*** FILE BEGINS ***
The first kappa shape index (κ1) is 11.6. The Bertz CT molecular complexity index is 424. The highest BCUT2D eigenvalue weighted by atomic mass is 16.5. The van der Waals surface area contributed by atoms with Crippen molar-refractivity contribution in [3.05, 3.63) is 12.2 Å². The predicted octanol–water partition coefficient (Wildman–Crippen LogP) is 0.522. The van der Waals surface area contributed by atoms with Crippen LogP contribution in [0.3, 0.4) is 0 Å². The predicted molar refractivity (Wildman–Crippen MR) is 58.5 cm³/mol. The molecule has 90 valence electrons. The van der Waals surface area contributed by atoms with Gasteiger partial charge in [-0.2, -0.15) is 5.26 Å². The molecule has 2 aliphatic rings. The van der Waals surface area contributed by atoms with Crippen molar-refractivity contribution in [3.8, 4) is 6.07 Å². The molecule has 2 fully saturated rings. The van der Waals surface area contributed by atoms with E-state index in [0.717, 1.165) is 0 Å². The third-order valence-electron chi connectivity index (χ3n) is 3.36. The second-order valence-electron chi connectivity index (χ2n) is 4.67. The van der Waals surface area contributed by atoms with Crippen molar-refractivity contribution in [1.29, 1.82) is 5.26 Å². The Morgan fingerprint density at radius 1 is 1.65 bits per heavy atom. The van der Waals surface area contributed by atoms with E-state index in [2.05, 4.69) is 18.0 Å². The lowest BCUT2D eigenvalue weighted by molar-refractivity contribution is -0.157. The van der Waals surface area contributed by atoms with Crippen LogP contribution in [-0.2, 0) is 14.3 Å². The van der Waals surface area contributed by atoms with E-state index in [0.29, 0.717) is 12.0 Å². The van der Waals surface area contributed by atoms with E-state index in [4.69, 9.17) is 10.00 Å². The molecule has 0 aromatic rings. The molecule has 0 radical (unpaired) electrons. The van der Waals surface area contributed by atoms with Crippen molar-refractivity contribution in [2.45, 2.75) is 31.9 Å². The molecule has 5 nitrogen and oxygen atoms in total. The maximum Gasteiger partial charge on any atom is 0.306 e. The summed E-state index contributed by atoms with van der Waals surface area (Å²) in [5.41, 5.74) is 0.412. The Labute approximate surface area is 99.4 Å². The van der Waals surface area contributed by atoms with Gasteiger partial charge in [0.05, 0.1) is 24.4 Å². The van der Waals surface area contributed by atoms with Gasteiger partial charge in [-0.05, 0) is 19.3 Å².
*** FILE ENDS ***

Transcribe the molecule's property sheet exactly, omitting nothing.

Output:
The first kappa shape index (κ1) is 11.6. The Bertz CT molecular complexity index is 424. The highest BCUT2D eigenvalue weighted by atomic mass is 16.5. The van der Waals surface area contributed by atoms with Crippen molar-refractivity contribution in [3.05, 3.63) is 12.2 Å². The predicted octanol–water partition coefficient (Wildman–Crippen LogP) is 0.522. The van der Waals surface area contributed by atoms with Crippen LogP contribution in [0.3, 0.4) is 0 Å². The predicted molar refractivity (Wildman–Crippen MR) is 58.5 cm³/mol. The molecule has 90 valence electrons. The van der Waals surface area contributed by atoms with Gasteiger partial charge in [-0.2, -0.15) is 5.26 Å². The molecule has 2 aliphatic rings. The van der Waals surface area contributed by atoms with Crippen molar-refractivity contribution in [3.8, 4) is 6.07 Å². The molecule has 2 fully saturated rings. The van der Waals surface area contributed by atoms with E-state index in [0.717, 1.165) is 0 Å². The third-order valence-electron chi connectivity index (χ3n) is 3.36. The second-order valence-electron chi connectivity index (χ2n) is 4.67. The van der Waals surface area contributed by atoms with Crippen molar-refractivity contribution in [1.29, 1.82) is 5.26 Å². The Morgan fingerprint density at radius 1 is 1.65 bits per heavy atom. The van der Waals surface area contributed by atoms with E-state index in [2.05, 4.69) is 18.0 Å². The lowest BCUT2D eigenvalue weighted by molar-refractivity contribution is -0.157. The van der Waals surface area contributed by atoms with Crippen LogP contribution in [-0.2, 0) is 14.3 Å². The van der Waals surface area contributed by atoms with E-state index in [0.29, 0.717) is 12.0 Å². The van der Waals surface area contributed by atoms with E-state index in [4.69, 9.17) is 10.00 Å². The molecule has 0 aromatic rings. The molecule has 0 radical (unpaired) electrons. The van der Waals surface area contributed by atoms with Crippen molar-refractivity contribution in [2.45, 2.75) is 31.9 Å². The molecule has 5 nitrogen and oxygen atoms in total. The maximum Gasteiger partial charge on any atom is 0.306 e. The summed E-state index contributed by atoms with van der Waals surface area (Å²) in [5.41, 5.74) is 0.412. The Labute approximate surface area is 99.4 Å². The van der Waals surface area contributed by atoms with Gasteiger partial charge in [0.05, 0.1) is 24.4 Å². The van der Waals surface area contributed by atoms with Gasteiger partial charge in [-0.05, 0) is 19.3 Å².